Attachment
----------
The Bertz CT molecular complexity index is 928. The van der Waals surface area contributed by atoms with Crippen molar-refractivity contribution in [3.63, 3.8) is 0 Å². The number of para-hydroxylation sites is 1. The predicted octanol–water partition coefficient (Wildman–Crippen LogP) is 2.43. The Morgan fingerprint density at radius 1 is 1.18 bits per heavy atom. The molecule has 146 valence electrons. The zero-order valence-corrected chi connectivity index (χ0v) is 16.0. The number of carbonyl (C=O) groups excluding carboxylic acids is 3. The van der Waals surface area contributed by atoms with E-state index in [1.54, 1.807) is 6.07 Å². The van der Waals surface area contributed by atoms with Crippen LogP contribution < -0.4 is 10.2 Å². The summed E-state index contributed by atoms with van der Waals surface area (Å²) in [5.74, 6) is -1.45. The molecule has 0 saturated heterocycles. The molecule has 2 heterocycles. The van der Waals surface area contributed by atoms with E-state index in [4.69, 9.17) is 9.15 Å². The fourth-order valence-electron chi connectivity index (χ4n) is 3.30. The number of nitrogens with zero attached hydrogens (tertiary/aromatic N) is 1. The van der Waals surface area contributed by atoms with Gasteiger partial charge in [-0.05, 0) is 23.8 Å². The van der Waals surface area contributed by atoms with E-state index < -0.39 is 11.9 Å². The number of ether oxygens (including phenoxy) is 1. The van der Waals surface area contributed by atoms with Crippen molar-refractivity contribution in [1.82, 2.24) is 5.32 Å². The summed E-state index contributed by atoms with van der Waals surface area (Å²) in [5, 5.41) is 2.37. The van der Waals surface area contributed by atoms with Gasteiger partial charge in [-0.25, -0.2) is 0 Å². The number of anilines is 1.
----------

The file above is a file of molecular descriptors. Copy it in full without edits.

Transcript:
The Bertz CT molecular complexity index is 928. The van der Waals surface area contributed by atoms with Crippen molar-refractivity contribution in [3.63, 3.8) is 0 Å². The number of para-hydroxylation sites is 1. The predicted octanol–water partition coefficient (Wildman–Crippen LogP) is 2.43. The Morgan fingerprint density at radius 1 is 1.18 bits per heavy atom. The molecule has 146 valence electrons. The zero-order valence-corrected chi connectivity index (χ0v) is 16.0. The number of carbonyl (C=O) groups excluding carboxylic acids is 3. The van der Waals surface area contributed by atoms with E-state index in [1.54, 1.807) is 6.07 Å². The van der Waals surface area contributed by atoms with Crippen LogP contribution < -0.4 is 10.2 Å². The summed E-state index contributed by atoms with van der Waals surface area (Å²) in [5.74, 6) is -1.45. The molecule has 0 saturated heterocycles. The molecule has 2 heterocycles. The van der Waals surface area contributed by atoms with E-state index in [4.69, 9.17) is 9.15 Å². The fourth-order valence-electron chi connectivity index (χ4n) is 3.30. The number of nitrogens with zero attached hydrogens (tertiary/aromatic N) is 1. The van der Waals surface area contributed by atoms with Gasteiger partial charge in [-0.05, 0) is 23.8 Å². The van der Waals surface area contributed by atoms with E-state index < -0.39 is 11.9 Å². The number of ether oxygens (including phenoxy) is 1. The van der Waals surface area contributed by atoms with Crippen molar-refractivity contribution in [1.82, 2.24) is 5.32 Å². The summed E-state index contributed by atoms with van der Waals surface area (Å²) in [5, 5.41) is 2.37. The van der Waals surface area contributed by atoms with Gasteiger partial charge in [-0.25, -0.2) is 0 Å². The number of anilines is 1.